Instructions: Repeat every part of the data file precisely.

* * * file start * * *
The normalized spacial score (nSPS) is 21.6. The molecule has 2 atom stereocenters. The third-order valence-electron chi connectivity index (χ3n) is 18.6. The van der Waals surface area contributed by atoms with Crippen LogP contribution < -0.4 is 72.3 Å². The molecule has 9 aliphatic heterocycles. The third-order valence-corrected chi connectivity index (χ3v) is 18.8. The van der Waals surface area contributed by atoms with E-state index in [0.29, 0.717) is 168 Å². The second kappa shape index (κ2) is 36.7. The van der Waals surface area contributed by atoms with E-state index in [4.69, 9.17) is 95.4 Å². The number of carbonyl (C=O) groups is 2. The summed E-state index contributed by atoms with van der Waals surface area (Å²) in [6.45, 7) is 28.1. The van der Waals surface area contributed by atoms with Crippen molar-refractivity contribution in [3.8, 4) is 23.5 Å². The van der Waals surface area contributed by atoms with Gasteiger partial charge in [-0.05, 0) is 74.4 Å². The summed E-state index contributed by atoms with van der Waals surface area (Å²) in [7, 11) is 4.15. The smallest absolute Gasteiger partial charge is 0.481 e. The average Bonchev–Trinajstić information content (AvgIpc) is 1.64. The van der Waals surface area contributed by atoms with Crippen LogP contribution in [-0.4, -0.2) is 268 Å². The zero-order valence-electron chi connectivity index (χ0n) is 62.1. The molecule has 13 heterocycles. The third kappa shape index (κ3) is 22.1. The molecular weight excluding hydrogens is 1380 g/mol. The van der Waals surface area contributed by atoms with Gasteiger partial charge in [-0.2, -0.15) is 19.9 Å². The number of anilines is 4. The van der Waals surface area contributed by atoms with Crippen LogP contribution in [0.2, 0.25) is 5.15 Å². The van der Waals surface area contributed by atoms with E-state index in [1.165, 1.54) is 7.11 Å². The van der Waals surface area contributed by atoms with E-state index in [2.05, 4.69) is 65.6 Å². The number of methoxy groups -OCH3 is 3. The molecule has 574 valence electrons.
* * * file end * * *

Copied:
The normalized spacial score (nSPS) is 21.6. The molecule has 2 atom stereocenters. The third-order valence-electron chi connectivity index (χ3n) is 18.6. The van der Waals surface area contributed by atoms with Crippen LogP contribution < -0.4 is 72.3 Å². The molecule has 9 aliphatic heterocycles. The third-order valence-corrected chi connectivity index (χ3v) is 18.8. The van der Waals surface area contributed by atoms with E-state index in [0.29, 0.717) is 168 Å². The second kappa shape index (κ2) is 36.7. The van der Waals surface area contributed by atoms with E-state index in [4.69, 9.17) is 95.4 Å². The number of carbonyl (C=O) groups is 2. The summed E-state index contributed by atoms with van der Waals surface area (Å²) in [6.45, 7) is 28.1. The van der Waals surface area contributed by atoms with Crippen molar-refractivity contribution in [3.8, 4) is 23.5 Å². The van der Waals surface area contributed by atoms with Gasteiger partial charge in [-0.05, 0) is 74.4 Å². The summed E-state index contributed by atoms with van der Waals surface area (Å²) in [7, 11) is 4.15. The smallest absolute Gasteiger partial charge is 0.481 e. The average Bonchev–Trinajstić information content (AvgIpc) is 1.64. The van der Waals surface area contributed by atoms with Crippen LogP contribution in [-0.4, -0.2) is 268 Å². The zero-order valence-electron chi connectivity index (χ0n) is 62.1. The molecule has 13 heterocycles. The third kappa shape index (κ3) is 22.1. The molecular weight excluding hydrogens is 1380 g/mol. The van der Waals surface area contributed by atoms with Gasteiger partial charge in [-0.2, -0.15) is 19.9 Å². The number of anilines is 4. The van der Waals surface area contributed by atoms with Crippen LogP contribution in [0.2, 0.25) is 5.15 Å². The van der Waals surface area contributed by atoms with E-state index in [1.165, 1.54) is 7.11 Å². The van der Waals surface area contributed by atoms with E-state index in [2.05, 4.69) is 65.6 Å². The number of methoxy groups -OCH3 is 3. The molecule has 574 valence electrons.